The dreaded acute respiratory distress syndrome (ARDS) is a condition that has killed many people who were admitted to intensive care due to COVID-19. ARDS can occur when fluid builds up in the alveoli, those tiny, elastic air sacs in your lungs. This build up of fluid keeps the lungs from getting enough air. When that happens, less oxygen reaches the bloodstream, and the organs are deprived of the oxygen they need to function.

Acute respiratory distress syndrome causes such an extensive overproduction of free radicals that they overwhelm the body’s own reserve of antioxidants. And that results in oxidative cell damage. 

But don’t despair.

Those with acute respiratory deficient disorder can be helped by the antioxidant compound N-acetylcysteine, which is often referred to as “NAC”. [11]

NAC Makes Glutathione

NAC comes from the amino acid L-cysteine. The reason NAC is important is that it’s a Glutathione precursor; meaning that NAC makes more glutathione. 

In this case, N-acetylcysteine increases glutathione levels by providing the liver with more of the amino acid cysteine, which increases glutathione synthesis; meaning, more of it is produced.

The primary reason that NAC helps people recover from acute respiratory deficient disorder is because it increases the amount of Glutathione that our body makes. [11]

Clinical studies have reported on the usefulness of N-acetylcysteine as a free radical scavenger, most notably where there appears to be a need for more glutathione in the body. [12,13]

You can supplement with either glutathione and NAC, so why choose to supplement with NAC over glutathione when the objective is to make more glutathione?

There’s two reasons you may prefer to take NAC over glutathione:

  1. Glutathione is not readily absorbed into the bloodstream, but NAC is; and
  2. Glutathione is significantly more expensive than NAC.
How to get NAC:
  • Foods: High protein foods
  • Supplements: N-acetylcysteine capsules


NAC is in most protein-rich foods, such as chicken, turkey, yogurt, cheese, eggs, sunflower seeds and legumes.

But given that our aim here is to bump up Glutathione levels to improve our immunity to SARS-CoV-2, consider using a NAC supplement so you know you’re getting a therapeutic dose.

If you rather boost your Glutathione level directly, rather than via the NAC precursor, you can eat more Glutathione-rich foods, or use a supplement that is tweaked for better absorption in your body.

How to get Glutathione:
  • Foods: Asparagus, avocado, cabbage
  • Supplements: Liposomal form of Glutathione


There are a handful of foods that naturally contain glutathione, including asparagus, avocado, cabbage, Brussels sprouts, spinach, broccoli, garlic, chives, tomatoes, cucumber, almonds and walnuts.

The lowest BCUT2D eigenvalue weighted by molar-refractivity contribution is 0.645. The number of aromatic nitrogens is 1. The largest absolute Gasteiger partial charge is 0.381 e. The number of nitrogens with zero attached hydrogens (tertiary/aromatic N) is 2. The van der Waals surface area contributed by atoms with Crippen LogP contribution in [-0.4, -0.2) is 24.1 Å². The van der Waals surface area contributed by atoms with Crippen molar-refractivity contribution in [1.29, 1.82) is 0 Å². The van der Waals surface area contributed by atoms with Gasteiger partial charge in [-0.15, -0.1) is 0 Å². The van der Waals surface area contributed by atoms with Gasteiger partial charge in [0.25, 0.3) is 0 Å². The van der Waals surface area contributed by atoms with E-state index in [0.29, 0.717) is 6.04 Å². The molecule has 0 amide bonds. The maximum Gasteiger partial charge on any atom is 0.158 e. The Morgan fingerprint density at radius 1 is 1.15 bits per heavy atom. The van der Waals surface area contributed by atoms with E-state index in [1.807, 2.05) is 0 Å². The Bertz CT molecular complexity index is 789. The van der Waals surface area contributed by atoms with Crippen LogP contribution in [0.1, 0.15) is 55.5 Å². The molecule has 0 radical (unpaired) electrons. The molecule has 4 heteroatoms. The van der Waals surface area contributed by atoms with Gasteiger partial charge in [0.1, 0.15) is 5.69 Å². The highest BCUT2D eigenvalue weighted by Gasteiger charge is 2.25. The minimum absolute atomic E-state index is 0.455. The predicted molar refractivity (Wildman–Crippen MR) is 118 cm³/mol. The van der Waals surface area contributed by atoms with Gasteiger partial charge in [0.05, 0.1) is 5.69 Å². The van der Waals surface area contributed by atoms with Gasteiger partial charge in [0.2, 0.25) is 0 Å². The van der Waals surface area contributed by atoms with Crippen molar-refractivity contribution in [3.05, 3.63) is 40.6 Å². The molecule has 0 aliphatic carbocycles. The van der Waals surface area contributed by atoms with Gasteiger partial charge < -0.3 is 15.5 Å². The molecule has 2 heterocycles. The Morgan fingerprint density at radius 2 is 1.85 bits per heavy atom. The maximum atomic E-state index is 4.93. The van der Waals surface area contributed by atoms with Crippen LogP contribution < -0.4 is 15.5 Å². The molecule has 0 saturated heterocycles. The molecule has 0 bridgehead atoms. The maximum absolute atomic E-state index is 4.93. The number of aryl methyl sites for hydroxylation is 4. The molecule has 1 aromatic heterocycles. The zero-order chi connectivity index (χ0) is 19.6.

But there are issues with increasing your Glutathione levels with food. A variety of factors can affect the levels of this vital nutrient, including storage and cooking. And the supplement itself is poorly absorbed into the body.

If you choose glutathione over NAC, or want to take it along with NAC, my suggestion is that you choose a liposomal form of Glutathione to improve its bioavailability.

I mentioned the liposomal form of supplements in the last lesson when I spoke about quercetin. Like quercetin, glutathione isn’t very well absorbed. The liposomal form of glutathione makes it bioavailable.

A liposome is a minute spherical sac of phospholipid molecules enclosing a water droplet. They can be used as a vehicle to improve the bioavailability of nutrients and pharmaceutical drugs.

Several supplement brands offer liposomal glutathione, and they’re your best bet for getting this vitally important antioxidant absorbed by your body. Or, as I said before, you can use the glutathione precursor, NAC.

Check the Nutraceutical Guide for information on brands and dosages.

Your Takeaway

Remember this about free radicals, antioxidants, glutathione and NAC:

  • Oxidative stress caused by free radicals diminishes the ability of your immune system to present a modulated, balanced response to a pathogen, like SARS-CoV-2.
  • Antioxidants are molecules that can donate an electron to a free radical without making themselves unstable. This causes the free radical to stabilize and become less reactive.
  • The Master Antioxidant in our body is glutathione. Our body makes it, but sometimes in insufficient amounts to deal with an overload of oxidative stress, or too much toxicity for the liver to manage, or when a virus burden overwhelms the immune system.
  • Glutathione has been well studied, and is a proven supplement to support immunity, especially in regard to helping improve acute respiratory syndrome severity and helping to improve immune system modulation.
  • You can supplement with glutathione directly, but because it has poor bioavailability, choose the liposomal form. This helps absorption, but doesn’t make it less expensive.
  • You can boost Glutathione with a precursor amino acid called N-acetylcysteine (NAC), which is less expensive than glutathione.


In the next and last lesson of Protocol 2, we’ll take a look at how age and various comorbidities increase one’s vulnerability to becoming infected with SARS-CoV-2, and getting really sick from COVID-19.

Pen
>